Link and Billie get close while he's attempting to find a way free, and she's attracted to him, saying "You're not like them", "I was" he replies, "I had a choice, grow up and become a human being, or rot like that bunch". He tells her he's married in Good Hope and has three kids, and that the town knows of his past. Claude tells Link he's suspicious of him, telling him of Tobin, 'The day you left he cried, you don't have me fooled". The old man is enjoying the struggle between his men, and it comes to a head on the journey to Lasso, a town with a big fat bank according to Claude. Link ends up leaving Billie with Tobin while he goes to case the town, which ironically is deserted, and the final showdown with Claude occurs there.
Mann is redefining the role of the cowboy 'hero' with Man Of The West, no longer is there violence without consequences, his lone figure has regrets, fears and is conflicted in ways that were unimaginable for mainstream features during this era. Cooper's age might have been an issue, but Mann ensures the central dilemma works even so, and Cooper's innate decency helps make the premise work. Cooper underplays as usual, and his quiet intensity is a good counterpoint to the broadness of Jack Lord's Coaley and the grotesqueries of Denher's Claude and of Royal Dano's slobbering thug. Mann brings an epic flavour to the struggle, matched by the performance of Cobb, who unleashes a maelstrom of emotion once he's confronted with his prodigal son. Cobb brings an almost Shakespearian dimension to his portrayal, a reminder of his stage credentials and a regretful reminder that he never really had the quality film roles he deserved.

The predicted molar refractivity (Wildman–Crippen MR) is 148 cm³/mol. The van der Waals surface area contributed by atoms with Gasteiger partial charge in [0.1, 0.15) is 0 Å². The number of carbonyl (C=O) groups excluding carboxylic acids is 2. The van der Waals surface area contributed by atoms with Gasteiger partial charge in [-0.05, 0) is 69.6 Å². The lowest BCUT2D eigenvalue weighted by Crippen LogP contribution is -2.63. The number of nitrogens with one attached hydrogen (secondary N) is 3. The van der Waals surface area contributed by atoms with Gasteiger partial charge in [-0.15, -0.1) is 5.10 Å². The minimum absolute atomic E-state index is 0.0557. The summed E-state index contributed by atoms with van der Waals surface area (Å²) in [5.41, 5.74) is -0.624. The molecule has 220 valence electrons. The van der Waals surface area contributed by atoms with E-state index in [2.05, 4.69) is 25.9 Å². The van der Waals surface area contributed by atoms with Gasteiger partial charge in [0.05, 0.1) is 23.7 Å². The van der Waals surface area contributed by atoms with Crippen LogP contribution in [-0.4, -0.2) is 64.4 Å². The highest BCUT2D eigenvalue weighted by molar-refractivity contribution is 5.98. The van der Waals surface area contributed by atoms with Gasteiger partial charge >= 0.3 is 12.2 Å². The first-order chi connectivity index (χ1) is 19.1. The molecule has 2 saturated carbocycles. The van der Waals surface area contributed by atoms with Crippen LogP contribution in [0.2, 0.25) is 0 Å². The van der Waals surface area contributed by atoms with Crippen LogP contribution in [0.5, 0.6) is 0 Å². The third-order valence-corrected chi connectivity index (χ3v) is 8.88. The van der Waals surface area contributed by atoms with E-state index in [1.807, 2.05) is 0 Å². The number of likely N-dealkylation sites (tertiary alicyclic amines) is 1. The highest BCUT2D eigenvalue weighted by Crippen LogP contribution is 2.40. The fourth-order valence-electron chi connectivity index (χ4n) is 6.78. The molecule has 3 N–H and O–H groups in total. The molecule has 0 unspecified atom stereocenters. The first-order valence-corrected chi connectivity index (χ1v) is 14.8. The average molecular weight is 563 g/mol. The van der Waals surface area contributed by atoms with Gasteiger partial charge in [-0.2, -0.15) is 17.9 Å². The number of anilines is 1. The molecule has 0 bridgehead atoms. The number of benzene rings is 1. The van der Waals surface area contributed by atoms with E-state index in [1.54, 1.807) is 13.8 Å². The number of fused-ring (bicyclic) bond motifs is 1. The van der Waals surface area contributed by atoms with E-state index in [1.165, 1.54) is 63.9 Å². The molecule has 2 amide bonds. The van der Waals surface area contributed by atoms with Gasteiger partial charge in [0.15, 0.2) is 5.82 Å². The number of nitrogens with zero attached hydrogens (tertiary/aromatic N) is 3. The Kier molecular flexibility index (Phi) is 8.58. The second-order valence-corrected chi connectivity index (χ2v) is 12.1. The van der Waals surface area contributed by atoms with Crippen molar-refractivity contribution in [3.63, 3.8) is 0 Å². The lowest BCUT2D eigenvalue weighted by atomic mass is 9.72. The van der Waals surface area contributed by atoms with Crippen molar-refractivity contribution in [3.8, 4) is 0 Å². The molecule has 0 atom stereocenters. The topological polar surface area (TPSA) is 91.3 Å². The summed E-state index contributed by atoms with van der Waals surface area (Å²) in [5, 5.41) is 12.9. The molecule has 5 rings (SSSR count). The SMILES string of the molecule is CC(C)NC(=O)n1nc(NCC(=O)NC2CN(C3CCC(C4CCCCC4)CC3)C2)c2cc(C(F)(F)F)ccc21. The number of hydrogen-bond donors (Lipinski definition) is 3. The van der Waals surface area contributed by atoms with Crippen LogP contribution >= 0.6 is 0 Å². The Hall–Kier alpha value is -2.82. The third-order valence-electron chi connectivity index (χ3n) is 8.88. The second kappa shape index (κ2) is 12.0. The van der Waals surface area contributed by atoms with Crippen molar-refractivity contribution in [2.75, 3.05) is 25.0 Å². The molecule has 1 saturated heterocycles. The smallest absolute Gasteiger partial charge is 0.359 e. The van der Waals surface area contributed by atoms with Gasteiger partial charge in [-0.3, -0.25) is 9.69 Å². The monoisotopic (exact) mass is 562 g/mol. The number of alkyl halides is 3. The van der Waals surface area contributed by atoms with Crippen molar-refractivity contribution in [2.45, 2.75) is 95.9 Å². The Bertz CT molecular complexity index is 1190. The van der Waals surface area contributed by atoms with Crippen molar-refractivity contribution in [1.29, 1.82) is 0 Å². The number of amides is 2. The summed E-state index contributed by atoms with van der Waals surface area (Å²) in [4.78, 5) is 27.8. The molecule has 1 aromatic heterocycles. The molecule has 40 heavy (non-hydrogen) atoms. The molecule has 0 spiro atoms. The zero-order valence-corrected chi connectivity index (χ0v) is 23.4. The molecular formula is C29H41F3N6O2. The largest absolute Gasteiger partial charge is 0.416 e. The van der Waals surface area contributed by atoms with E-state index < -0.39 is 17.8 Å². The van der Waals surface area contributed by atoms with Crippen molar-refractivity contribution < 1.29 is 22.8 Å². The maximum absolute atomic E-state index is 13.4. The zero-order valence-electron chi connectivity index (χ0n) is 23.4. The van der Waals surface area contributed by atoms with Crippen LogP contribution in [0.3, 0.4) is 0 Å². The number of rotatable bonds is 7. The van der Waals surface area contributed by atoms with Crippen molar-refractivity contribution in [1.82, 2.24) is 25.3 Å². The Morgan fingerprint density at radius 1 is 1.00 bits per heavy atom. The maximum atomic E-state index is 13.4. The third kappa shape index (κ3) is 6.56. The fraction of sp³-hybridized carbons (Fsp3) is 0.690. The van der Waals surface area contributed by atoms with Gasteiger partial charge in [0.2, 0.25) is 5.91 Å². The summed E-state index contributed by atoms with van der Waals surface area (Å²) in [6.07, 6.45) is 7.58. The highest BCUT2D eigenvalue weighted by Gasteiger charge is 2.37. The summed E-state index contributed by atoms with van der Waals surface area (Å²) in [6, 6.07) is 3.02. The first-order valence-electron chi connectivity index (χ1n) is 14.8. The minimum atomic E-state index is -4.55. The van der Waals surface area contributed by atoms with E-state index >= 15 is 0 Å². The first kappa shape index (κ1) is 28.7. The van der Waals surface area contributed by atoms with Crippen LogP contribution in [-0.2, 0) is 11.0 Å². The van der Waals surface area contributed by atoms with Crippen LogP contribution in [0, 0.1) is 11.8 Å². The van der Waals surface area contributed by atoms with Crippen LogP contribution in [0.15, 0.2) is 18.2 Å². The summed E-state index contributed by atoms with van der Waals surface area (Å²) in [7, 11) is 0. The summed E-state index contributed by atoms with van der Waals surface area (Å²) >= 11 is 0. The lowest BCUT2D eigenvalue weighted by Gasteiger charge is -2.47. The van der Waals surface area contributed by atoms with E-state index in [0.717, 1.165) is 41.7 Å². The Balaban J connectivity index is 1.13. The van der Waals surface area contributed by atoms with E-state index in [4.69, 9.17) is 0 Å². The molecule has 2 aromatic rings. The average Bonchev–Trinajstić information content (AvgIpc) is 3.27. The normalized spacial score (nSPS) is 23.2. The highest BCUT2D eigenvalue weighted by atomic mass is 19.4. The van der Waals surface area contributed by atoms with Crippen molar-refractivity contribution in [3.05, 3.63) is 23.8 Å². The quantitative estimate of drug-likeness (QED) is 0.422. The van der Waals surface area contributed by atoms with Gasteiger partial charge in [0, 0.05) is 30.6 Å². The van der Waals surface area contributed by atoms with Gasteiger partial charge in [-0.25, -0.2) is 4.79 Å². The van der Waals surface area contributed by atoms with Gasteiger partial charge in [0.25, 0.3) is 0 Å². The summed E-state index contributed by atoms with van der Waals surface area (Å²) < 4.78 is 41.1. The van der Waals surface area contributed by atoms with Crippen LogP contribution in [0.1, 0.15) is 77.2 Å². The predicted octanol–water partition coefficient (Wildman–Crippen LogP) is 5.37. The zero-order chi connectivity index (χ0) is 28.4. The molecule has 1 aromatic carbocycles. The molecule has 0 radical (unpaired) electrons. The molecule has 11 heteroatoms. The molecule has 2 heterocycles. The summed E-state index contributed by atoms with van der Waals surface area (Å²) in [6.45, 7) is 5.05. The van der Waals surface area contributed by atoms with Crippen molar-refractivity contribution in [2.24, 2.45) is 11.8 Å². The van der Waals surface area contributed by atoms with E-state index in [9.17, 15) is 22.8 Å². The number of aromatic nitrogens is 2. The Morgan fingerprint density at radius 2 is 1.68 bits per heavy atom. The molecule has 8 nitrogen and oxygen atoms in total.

The narrative framework is that the former outlaw Link has wised up, and knows he has to brutally severe his 'link' with a redundant past in order to cleanse himself. "You're a ghost" he says to Tobin at the final confrontation, and the fact that the drama plays out in a ghost town and a desert is Mann's visual reinforcement of the emotional landscape of the characters. The setting and handling of the final encounters is pure trademark Mann in relation to the natural space and features, and superbly cinematic. Tobin is an anachronism, his days are over and Link represents the future, one that Billie also aspires to and hopes to one day embrace. The mature ending is one for grown up's not for romantic's, as Billie and Link head their separate ways, him to his family and marriage, her to an unknown life without Link as she's unable to accept the school teacher job.
In 1958 as Mann made his final western, the genre was greatly diminished by repetition and lower quality, weekly shows, then ubiquitous on American and global TV. In order to combat this the studios embraced Cinerama and Widescreen formats, but Mann shows all you need is a good story, well told and well acted. The dilemma of a flawed man trying to rectify his past mistakes and build a decent future for himself is particularly suited to the western format, and Mann knew the dimensions he had to explore in this area better than most. A fitting crowning achievement in a genre that Mann made several exceptional films in, such as Winchester '73 and The Naked Spur, and would make one more with the lesser Cimmaron in 1960. Cooper only made four more features, two of them western's but this remains one of his greatest films, a nice way for a screen cowboy legend to be remembered, and a precursor to some of the aging cowboy films that would inevitably come as the major stars from yesteryear, like Joel McCrae and Randolph Scott (and even John Wayne) felt the weight of the encroaching years. Jean-Luc Godard was effusive in his praise for the film in 1958, but it did poorly at the box office, even though it's come to be regarded as a classic in recent years, and rightly so.